Chinese immigrants in Belgrade
By Anna Russo
Novi Beograd is divided into blocks. Not the “walk two blocks then turn left” kind of block, but ordered cement divisions clearly visible from the window as a plane descends into Belgrade type. Blok 70 is one such division – differentiated from the architectural uniformity of the surrounding city by a garish red 7-0 popping out of a yellow circle. And just as Blok 70 diverges from the homogeneity of its surroundings, so too do the people it houses: a small community of Chinese immigrants, a visible minority against the backdrop of an 83% ethnic Serbian population.
Wang* was shuffling through photos of a toddler on her smartphone when I approached her stall in the Blok 70 Chinese Market, a Chinatown of sorts that is condensed into a labyrinth of wholesale stalls and a handful of food vendors. Wang sells cotton clothes, plastic toys, and other inexpensive, basic items. Besides me, there were no other customers perusing her merchandise.
“Nobody wants to buy at my prices,” Wang said in Mandarin. “They pick up the clothes, touch them, look them over. But in the end, they don’t buy.” Wang had been running the stall and living in Serbia for a few years, long enough for her daughter, the toddler on her phone, to spend her first three birthdays in China without her mother.
To the question of whether the sacrifice is worth it, she replied simply: “I want to go home.”
Wang moved to Serbia on her own, searching for economic opportunity. Ultimately, she says, she has found none. Her experience aligns with macroeconomic conditions: as a country with a projected stagnant 1% GDP growth rate for 2015 and unemployment stuck between 20-25%, Serbia is a clear opportunity downgrade from China. Regardless, Chinese people are moving to Belgrade in the tens of thousands, taking advantage of Serbia’s relaxed immigration procedures. Wang wants to go home, but others have set their sights on the rest of Europe and the potential economic benefits that the European Union can provide them and their children.
A future in the EU is not entirely out of the question. Zhang*, another shopkeeper in Blok 70, moved to Belgrade from Beijing 10 years ago, and her son now studies in Switzerland. Zhang explained that the rich people or their children make it to Europe and America, often on student visas, while the poor work for years to pay off the debt incurred when they bought their merchandise, hoping only to return home to China. But even for Zhang, whose vegetable stand had notably more traffic than Wang’s did, “quality of life here is lower than in Beijing.”
Political rhetoric tells a different story. In a December 2014 guest post in The Financial Times, Serbian Prime Minister Aleksandar Vučić writes: “The first character in the Chinese word for Serbia and Serbian is pronounced sai. It translates as ‘place of strategic importance.’” This claim of a budding strategic alliance is not unfounded – in December 2014, Belgrade hosted the third annual China-Balkans summit. In addition to strategic meetings, Belgrade has also attracted a $260 million investment in a bridge across the Danube along with two billion Chinese dollars in other infrastructure projects.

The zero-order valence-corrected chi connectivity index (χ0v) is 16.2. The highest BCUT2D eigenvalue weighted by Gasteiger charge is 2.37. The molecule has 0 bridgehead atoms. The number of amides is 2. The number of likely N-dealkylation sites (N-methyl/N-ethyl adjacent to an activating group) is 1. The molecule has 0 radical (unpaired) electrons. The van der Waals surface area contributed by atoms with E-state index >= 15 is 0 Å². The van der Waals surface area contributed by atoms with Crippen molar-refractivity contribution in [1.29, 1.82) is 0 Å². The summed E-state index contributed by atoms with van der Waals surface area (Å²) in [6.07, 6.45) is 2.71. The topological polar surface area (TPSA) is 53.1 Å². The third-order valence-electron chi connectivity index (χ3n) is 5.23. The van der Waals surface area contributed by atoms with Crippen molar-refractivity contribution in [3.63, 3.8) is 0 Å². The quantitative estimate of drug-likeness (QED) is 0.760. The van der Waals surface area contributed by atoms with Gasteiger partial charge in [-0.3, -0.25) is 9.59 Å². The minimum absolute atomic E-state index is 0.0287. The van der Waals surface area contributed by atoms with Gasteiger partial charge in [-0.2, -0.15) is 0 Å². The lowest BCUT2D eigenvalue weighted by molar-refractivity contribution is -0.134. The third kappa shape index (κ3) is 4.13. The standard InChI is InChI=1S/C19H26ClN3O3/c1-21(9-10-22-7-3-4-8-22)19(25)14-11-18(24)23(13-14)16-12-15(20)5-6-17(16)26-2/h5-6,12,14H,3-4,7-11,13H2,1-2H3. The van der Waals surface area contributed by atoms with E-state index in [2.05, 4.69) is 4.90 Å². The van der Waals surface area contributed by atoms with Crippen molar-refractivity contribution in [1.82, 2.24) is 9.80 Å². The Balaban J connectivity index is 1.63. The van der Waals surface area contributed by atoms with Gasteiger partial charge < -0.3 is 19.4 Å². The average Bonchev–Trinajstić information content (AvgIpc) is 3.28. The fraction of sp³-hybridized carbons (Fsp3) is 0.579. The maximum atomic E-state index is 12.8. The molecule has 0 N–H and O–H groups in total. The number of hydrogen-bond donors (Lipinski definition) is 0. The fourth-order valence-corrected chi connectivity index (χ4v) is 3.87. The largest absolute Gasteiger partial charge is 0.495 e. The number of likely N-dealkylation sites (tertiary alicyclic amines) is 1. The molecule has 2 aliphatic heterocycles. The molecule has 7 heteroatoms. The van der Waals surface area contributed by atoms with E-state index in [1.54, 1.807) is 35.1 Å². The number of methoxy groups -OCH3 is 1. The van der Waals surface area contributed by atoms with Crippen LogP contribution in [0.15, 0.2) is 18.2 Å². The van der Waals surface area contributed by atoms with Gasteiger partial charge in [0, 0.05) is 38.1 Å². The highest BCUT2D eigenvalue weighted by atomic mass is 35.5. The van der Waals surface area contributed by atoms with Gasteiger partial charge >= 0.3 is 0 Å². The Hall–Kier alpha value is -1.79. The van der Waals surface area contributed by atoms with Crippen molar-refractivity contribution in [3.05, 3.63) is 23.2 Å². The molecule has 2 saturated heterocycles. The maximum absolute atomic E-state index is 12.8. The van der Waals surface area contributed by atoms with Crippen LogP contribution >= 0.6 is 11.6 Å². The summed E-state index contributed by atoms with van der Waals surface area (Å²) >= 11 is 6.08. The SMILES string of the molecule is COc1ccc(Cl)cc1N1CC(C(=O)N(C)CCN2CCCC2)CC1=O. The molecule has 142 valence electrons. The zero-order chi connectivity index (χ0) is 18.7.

Chinese money in infrastructure is attractive for Serbia in their economic stagnation, but what strategic importance can the sai of Serbia be for China? China has invested in the Middle East and Africa to secure natural resources, but Serbia has neither oil reserves nor diamond mines. Its strategic importance lies in its location – adjacent to, and maybe someday a part of, the European Union. So could Serbia be the final doorway in China’s New Silk Road Project, a land route that would connect China to the European Union while circumventing Russia? China’s strategy remains unclear.
But China’s strategic interests may not by in the recipient country’s best interests. Even with Chinese money flowing in the form of infrastructure projects and CEE Equity Partners investments, a €1.5 billion fund owned by the Import-Export Bank of China and dedicated to projects in Eastern Europe, Serbia’s economy is stagnant.
Michael Kirby, the US Ambassador to Serbia, believes that Vučić’s political hopes “to reform our economy, create more jobs, raise the standards of our people, and give them hope that the future is something they can look forward to” may not come about as a result of Chinese investment. When a Chinese company takes over a project such as the $260m Danube Bridge, they fly in their own steel, concrete, labor, and “even cabbages for food,” Ambassador Kirby explained.
This creates an economic multiplier of roughly 1.5x rather than the 4x multiple of investment from the US and Europe. But a new bridge is better than an old bridge., and each new investment forges Serbia a new geopolitical connection.
Outside the realm of speeches and summits, however, strategy is irrelevant. Unemployment, the economy, and consumer demand are what matter inside Blok 70 and all the blocks surrounding it. Investments in bridges mean nothing when they do not spur demand for cheap cotton underwear. And what if the ease of Chinese immigration is part of some grand Sino-Serbian scheme?
Both Wang and Zhang have the same answer. As Zhang articulates it: “Yes, the government supports my decision to move here. But can they help me feed my family? Can they make people buy more clothes? No, the government is irrelevant.”
*Names withheld to protect the privacy of persons interviewed.
Anna Russo, 2017 is an Applied Math and Economics double major in Berkeley College. Contact her at email@example.com.